• acturg

    What a mess.
    Cornell … how can you not find a more spacious venue?
    The students should hold a protest. They won’t though because they obey the law … unlike some of the other absurd groups on campus.

    If this was a number 1 priority you would have done something different … am sure if it was a political rally you would have found a larger venue.

    Get your priorities straight … it is the students and their families that make Cornell … not the administration and certainly not the Deans of Sustainability and Gender Transference or whatever other esoteric cause you are pursuing.

    Plain and simple … help these incredible students (and indirectly their parents who sacrifice more than you realize to pay for their student’s education) find careers where they can showcase just how talented Cornell students are.

  • Student

    I waited in line for 3 hours, skipped class, and still could not enter the career fair. Worst of all, I now am left unable to make valuable connections and meet with companies that I am interested in. Cornell, for the amount students pay to attend, you have a moral obligation to provide resources and this year you have failed your students.

    • NW

      I do not understand why they do this during the WEEK when students have class! I truly hope the University assess the situation and responds to the terrible preparation on their part with an open apology to the students, and finds a solution as well as hosting another Job Fair possibly in the winter. Again, what must the potential employers think of such a prestigious University that can’t get something this important for it’s students and potential employees together in an orderly, meaningful way. As an invested parent, I am hoping to hear from the University on how they will handle this.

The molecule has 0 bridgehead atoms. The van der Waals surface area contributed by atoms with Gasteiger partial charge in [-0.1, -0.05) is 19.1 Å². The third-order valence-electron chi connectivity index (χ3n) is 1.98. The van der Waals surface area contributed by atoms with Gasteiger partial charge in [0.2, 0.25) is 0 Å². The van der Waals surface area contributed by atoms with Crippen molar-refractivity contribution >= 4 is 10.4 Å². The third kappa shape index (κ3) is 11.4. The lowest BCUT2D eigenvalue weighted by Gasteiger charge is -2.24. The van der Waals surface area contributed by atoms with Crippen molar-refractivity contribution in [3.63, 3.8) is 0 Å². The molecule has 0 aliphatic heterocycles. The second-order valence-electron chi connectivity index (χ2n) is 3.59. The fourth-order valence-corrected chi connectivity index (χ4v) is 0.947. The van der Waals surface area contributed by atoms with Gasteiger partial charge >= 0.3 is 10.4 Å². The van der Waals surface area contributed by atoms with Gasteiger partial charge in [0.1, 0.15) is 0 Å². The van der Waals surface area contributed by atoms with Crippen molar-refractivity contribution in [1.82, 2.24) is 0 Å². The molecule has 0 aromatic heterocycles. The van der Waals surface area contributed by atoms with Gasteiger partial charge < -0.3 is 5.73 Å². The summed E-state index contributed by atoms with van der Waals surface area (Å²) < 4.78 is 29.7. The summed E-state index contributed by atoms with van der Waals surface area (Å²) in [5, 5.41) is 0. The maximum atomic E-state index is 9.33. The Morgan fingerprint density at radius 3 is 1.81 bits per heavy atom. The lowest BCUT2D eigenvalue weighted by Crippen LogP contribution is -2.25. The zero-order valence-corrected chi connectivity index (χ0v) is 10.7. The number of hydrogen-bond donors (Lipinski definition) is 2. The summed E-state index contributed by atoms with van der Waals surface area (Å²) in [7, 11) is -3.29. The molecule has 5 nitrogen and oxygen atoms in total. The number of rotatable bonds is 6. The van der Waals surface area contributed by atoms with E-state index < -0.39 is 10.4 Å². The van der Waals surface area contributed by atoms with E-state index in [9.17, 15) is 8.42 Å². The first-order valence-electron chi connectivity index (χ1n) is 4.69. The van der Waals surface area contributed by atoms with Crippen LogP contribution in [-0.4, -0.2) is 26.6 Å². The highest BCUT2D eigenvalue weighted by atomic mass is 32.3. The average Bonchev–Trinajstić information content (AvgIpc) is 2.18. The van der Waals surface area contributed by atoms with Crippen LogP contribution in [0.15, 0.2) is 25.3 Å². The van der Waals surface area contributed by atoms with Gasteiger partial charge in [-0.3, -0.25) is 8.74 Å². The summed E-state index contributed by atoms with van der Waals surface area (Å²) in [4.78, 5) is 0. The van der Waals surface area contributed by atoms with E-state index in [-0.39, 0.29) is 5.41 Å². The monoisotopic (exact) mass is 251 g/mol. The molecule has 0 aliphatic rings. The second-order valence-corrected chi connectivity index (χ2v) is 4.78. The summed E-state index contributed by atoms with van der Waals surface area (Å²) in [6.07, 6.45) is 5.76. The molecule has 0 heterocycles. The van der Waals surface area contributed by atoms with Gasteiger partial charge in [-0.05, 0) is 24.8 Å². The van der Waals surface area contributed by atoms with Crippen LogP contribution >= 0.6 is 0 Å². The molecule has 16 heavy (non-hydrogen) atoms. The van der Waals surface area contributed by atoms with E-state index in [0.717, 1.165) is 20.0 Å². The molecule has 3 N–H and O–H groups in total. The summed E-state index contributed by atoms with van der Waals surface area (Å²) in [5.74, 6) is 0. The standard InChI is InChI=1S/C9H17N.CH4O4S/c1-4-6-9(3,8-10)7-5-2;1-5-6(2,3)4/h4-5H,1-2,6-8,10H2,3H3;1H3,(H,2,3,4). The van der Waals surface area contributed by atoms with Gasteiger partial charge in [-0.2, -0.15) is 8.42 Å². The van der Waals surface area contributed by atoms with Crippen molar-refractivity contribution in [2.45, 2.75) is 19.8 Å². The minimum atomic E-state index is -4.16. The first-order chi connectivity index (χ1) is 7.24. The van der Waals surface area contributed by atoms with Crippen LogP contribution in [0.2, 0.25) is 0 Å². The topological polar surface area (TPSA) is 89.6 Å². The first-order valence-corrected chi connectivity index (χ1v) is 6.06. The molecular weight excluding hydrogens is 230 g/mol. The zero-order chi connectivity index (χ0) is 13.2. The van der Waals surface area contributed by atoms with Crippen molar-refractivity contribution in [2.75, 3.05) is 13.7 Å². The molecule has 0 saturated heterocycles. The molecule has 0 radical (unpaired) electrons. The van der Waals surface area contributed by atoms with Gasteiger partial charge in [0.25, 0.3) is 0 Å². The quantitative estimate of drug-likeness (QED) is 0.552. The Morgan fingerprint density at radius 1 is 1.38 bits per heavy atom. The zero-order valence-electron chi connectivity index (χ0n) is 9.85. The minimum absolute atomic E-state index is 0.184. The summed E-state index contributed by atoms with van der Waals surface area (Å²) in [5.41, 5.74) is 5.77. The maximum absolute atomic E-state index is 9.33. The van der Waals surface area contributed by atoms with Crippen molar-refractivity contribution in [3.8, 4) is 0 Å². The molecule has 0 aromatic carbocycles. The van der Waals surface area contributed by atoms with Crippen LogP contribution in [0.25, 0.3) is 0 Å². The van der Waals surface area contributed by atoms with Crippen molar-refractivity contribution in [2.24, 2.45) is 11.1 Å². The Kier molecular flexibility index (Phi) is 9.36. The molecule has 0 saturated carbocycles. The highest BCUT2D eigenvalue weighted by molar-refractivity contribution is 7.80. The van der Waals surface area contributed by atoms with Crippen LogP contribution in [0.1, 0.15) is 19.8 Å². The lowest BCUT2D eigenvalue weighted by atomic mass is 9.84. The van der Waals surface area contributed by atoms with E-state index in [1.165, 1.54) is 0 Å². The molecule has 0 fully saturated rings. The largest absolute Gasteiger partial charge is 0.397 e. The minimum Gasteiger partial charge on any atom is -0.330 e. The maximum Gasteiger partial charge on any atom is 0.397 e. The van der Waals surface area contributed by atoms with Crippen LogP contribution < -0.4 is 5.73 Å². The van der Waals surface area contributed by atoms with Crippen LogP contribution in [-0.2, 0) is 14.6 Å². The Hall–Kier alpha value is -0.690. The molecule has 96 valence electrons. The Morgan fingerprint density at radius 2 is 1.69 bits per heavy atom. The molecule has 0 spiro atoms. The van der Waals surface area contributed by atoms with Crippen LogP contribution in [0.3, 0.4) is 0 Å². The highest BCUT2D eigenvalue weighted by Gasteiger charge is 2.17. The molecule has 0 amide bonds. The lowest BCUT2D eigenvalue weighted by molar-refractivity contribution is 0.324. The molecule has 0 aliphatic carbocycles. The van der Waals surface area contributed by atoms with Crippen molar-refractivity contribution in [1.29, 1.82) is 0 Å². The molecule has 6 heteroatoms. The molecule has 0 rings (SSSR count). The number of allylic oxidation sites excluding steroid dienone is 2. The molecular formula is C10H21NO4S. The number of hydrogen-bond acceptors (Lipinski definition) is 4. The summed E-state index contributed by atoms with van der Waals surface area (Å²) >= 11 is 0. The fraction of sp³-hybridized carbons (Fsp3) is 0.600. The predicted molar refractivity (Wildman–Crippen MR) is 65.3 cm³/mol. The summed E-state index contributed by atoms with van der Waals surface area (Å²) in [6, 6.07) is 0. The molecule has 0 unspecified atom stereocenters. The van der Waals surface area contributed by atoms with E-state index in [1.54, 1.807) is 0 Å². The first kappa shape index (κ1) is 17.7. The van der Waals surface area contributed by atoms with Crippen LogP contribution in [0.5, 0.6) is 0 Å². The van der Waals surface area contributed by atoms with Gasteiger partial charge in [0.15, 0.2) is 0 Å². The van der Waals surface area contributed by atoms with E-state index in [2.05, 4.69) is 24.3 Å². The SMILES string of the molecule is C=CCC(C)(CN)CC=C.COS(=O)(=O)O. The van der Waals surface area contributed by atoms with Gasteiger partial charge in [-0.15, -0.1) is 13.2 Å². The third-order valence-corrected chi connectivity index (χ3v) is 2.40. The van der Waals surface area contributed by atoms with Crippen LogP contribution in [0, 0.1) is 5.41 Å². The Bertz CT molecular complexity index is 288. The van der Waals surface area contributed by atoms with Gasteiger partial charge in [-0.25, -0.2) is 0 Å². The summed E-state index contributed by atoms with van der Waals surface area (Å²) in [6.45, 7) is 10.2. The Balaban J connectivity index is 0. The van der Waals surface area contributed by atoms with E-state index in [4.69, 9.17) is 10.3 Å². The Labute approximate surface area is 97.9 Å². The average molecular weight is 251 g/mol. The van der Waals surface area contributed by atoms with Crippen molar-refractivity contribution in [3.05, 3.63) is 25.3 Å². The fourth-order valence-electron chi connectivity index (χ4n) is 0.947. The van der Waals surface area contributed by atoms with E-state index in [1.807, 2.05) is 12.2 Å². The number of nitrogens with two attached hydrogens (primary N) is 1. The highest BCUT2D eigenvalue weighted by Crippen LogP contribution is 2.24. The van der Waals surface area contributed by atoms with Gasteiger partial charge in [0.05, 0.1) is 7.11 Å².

• Alumn

        They certainly won’t hold the career fair on a weekend. Companies aren’t going to ask their employees to work on a weekend and you shouldn’t expect recruiters to come talk to students on a weekend either.

        • Student

          That may be, but I think a better solution would be to give students the day off for the career fair. (MIT does this, and it seems to work well for them.)

  • Student

    Speaking as a current student who has already accepted a post-graduation job offer from my summer internship, I feel incredibly lucky that this year’s career fair was not crucial for me. I did stop by my employer’s booth to help out for a bit, and the recruiter literally told me it was the worst career fair he had ever been to. This was a disaster, and Cornell needs to give students another opportunity to make these connections later in the academic year. I would be devastated if I were graduating and this had been my one chance to meet with recruiters.